Pioneer in teaching and practice of human rights
Cedric Thornberry: June 22nd, 1936 - May 6th, 2014
Cedric Thornberry (centre) attending a symposium on peacekeeping in Dublin in 1999. Photograph: Cyril Byrne
Cedric Thornberry, who has died aged 77, was a pioneer in the teaching of international human rights law who continually sought to use his learning to make the world a better place.
From 1978 onwards he worked with Martti Ahtisaari, then special representative of the United Nations secretary general for Namibia. The task was to open international negotiations and establish a UN presence there in order to release the former South West Africa from the administrative control that South Africa had held over it since the time of the first World War. Thornberry also served the UN in Cyprus, the Middle East and New York.
In the late 1980s, as the question of Namibia returned to the forefront of the UN’s agenda, he joined Ahtisaari in New York to help organise the United Nations Transition Assistance Group (Untag), which supervised and controlled elections in Namibia in 1989. Independence came the following year.
By 1992, Thornberry was in the Balkans. As head of the non-military side of the UN’s peace operation, he persuaded Serbian forces to hand over Sarajevo airport for what became the UN’s largest humanitarian airlift. This eventually became a factor in the lifting of the siege of Mostar.
Born in Belfast, Thornberry came from a family with roots in Tyrone and Fermanagh. He was the elder of two sons of Lila (née Watson) and Laylee, the headteacher of Lurgan Model primary school, Co Armagh, and a president of the Ulster Teachers’ Union. Thornberry attended Finaghy primary school, Belfast, and then Methodist College. Cambridge scholarship In 1954 he went to St Catharine’s College, Cambridge, on an exhibition to read law. He followed his BA with an LLB in international law, and was called to the bar in 1959. From 1958 he wrote on and taught international and constitutional law at Cambridge, and in 1960 moved to the London School of Economics.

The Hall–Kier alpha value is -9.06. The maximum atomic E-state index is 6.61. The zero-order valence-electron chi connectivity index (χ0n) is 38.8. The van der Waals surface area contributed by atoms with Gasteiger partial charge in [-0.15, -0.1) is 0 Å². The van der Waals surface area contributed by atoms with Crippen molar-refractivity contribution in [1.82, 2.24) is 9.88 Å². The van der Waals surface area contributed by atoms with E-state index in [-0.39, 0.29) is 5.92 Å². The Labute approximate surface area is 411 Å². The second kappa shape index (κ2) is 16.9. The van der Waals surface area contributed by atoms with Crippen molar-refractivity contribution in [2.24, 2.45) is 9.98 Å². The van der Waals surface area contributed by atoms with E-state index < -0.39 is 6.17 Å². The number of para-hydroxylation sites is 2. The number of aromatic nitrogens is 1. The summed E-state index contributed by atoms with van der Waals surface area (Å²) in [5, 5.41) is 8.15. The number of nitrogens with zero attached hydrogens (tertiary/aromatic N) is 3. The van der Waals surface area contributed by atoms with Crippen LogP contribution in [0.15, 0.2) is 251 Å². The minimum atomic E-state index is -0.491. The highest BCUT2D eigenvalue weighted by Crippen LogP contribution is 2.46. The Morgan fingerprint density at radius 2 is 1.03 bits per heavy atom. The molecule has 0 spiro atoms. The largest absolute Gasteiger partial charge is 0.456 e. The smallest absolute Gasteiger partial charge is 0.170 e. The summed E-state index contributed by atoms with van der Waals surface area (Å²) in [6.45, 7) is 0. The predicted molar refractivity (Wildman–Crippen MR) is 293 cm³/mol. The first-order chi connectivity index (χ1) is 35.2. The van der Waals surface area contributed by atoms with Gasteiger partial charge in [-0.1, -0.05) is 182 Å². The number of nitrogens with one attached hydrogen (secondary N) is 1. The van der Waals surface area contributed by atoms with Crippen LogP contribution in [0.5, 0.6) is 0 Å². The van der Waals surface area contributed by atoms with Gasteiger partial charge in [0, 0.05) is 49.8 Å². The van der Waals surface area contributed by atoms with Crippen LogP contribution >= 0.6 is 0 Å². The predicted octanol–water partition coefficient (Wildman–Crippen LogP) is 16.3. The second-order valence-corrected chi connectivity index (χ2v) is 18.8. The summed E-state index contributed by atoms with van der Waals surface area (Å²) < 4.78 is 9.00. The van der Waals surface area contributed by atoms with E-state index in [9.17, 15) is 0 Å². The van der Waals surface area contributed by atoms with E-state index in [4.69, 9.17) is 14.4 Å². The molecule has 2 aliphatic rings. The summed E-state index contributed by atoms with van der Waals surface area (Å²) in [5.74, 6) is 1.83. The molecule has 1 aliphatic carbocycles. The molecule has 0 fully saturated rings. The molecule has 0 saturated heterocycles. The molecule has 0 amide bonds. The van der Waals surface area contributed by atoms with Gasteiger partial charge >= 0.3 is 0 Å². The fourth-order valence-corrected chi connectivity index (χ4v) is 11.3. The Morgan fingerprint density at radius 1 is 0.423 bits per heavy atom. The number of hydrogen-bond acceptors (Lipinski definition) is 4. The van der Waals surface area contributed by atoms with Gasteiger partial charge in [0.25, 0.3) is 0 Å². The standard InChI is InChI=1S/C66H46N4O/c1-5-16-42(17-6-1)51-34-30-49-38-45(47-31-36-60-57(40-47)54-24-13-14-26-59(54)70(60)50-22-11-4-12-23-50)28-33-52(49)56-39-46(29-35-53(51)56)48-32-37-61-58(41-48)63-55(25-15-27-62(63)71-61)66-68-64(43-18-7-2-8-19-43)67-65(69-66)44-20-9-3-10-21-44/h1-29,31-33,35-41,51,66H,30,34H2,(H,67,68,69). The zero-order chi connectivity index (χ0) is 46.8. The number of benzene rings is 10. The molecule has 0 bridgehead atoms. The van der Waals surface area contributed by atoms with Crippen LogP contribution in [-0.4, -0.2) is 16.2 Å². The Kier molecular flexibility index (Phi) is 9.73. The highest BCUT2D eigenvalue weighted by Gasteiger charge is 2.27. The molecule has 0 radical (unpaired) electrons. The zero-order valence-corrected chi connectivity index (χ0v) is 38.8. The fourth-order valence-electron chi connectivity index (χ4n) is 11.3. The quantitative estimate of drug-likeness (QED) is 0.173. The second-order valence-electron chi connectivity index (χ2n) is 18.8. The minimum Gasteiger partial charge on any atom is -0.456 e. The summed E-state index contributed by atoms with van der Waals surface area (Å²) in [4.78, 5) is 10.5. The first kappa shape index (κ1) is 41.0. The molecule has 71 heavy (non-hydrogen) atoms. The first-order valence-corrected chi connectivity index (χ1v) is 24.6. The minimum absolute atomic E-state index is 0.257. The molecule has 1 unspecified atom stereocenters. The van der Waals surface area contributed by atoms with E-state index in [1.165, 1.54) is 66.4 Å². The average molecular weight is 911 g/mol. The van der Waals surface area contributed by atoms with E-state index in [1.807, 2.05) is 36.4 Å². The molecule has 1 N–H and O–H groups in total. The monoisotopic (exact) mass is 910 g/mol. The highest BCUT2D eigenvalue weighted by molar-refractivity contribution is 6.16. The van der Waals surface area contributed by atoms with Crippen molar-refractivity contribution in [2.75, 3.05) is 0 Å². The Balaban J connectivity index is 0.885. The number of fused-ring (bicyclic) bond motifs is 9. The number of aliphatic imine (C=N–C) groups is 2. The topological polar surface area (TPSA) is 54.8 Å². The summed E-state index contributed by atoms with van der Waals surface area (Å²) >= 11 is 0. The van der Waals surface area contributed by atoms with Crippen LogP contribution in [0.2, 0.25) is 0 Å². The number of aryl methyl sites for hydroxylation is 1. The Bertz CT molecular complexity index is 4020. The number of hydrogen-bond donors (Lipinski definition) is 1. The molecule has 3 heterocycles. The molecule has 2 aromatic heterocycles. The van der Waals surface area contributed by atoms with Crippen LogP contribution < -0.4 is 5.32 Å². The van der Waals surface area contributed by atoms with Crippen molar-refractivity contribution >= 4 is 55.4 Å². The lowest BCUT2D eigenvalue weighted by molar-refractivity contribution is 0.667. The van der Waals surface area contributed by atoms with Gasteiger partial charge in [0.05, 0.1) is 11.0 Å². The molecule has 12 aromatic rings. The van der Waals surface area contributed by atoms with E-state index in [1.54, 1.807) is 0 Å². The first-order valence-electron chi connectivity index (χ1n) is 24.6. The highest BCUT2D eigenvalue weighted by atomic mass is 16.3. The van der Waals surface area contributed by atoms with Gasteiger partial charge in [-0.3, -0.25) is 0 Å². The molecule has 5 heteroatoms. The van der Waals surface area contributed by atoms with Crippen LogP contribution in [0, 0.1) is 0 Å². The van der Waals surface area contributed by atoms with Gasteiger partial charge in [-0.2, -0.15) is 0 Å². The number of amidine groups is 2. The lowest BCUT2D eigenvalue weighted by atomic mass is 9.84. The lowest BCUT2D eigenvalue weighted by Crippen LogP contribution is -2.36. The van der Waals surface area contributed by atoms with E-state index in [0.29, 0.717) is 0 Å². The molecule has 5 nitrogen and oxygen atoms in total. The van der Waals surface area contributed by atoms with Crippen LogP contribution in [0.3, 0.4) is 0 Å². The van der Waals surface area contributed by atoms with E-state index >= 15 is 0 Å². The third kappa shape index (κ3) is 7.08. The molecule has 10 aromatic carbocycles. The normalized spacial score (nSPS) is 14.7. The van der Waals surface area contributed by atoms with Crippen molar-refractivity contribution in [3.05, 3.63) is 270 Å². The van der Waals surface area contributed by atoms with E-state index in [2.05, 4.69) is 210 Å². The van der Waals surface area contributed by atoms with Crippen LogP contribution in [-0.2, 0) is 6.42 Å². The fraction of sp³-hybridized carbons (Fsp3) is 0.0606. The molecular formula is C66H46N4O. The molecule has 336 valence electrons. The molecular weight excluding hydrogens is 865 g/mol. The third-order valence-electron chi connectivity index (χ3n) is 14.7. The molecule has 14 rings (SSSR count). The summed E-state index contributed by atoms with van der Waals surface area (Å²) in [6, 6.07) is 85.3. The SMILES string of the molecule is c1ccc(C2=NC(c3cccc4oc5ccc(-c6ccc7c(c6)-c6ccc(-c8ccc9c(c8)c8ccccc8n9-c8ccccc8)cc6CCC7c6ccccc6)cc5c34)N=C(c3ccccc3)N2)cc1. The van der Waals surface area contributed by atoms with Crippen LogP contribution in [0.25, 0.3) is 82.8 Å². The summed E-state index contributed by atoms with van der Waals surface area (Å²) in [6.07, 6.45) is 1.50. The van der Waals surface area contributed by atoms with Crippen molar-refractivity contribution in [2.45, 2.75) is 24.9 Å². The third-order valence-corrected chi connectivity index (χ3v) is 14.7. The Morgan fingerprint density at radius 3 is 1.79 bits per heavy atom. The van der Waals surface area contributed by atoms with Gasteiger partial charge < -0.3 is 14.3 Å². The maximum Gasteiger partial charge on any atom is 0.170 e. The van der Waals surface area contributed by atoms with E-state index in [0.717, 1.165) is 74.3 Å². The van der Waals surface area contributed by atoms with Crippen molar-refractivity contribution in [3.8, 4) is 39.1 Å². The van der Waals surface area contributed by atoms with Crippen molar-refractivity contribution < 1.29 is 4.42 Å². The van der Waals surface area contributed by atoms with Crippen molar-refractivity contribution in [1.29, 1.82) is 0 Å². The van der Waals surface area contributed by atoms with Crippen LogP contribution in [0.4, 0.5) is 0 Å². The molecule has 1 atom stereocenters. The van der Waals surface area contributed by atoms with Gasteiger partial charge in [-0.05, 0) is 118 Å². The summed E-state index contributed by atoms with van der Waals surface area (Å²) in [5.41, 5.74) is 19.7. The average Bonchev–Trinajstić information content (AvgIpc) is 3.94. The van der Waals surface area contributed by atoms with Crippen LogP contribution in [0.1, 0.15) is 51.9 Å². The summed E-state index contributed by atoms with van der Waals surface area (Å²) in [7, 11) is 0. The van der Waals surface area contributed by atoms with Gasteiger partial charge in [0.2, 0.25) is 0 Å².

He was briefly tempted into politics and stood for Labour, but even in Harold Wilson’s comfortable election victory of 1966 the Guildford constituency, where he stood, remained Conservative. His daughter Emily is currently Labour MP for Islington South and shadow attorney general.
Thornberry greatly admired Harold Wilson’s lord chancellor, Lord Gardiner, formerly Gerald Gardiner, and worked with him in the late 1960s and early 70s, particularly in relation to Northern Ireland and the conditions of detention of political prisoners. He was one of the founders of the civil rights movement in Northern Ireland.
His association with Seán MacBride and Amnesty International took him to Greece after the military junta seized power in 1967.
By the time Thornberry left the UN in 1995, he was an assistant secretary general. Thereafter he pursued his activities as lecturer and consultant on peacekeeping and human rights matters, notably as a visiting professor at the Centre for Defence Studies at King’s College London.
He was married and divorced four times. He is survived by five children: Emily, James, Benjamin, Caitriana and Eilise Marie; another son, Peter, died in 2011.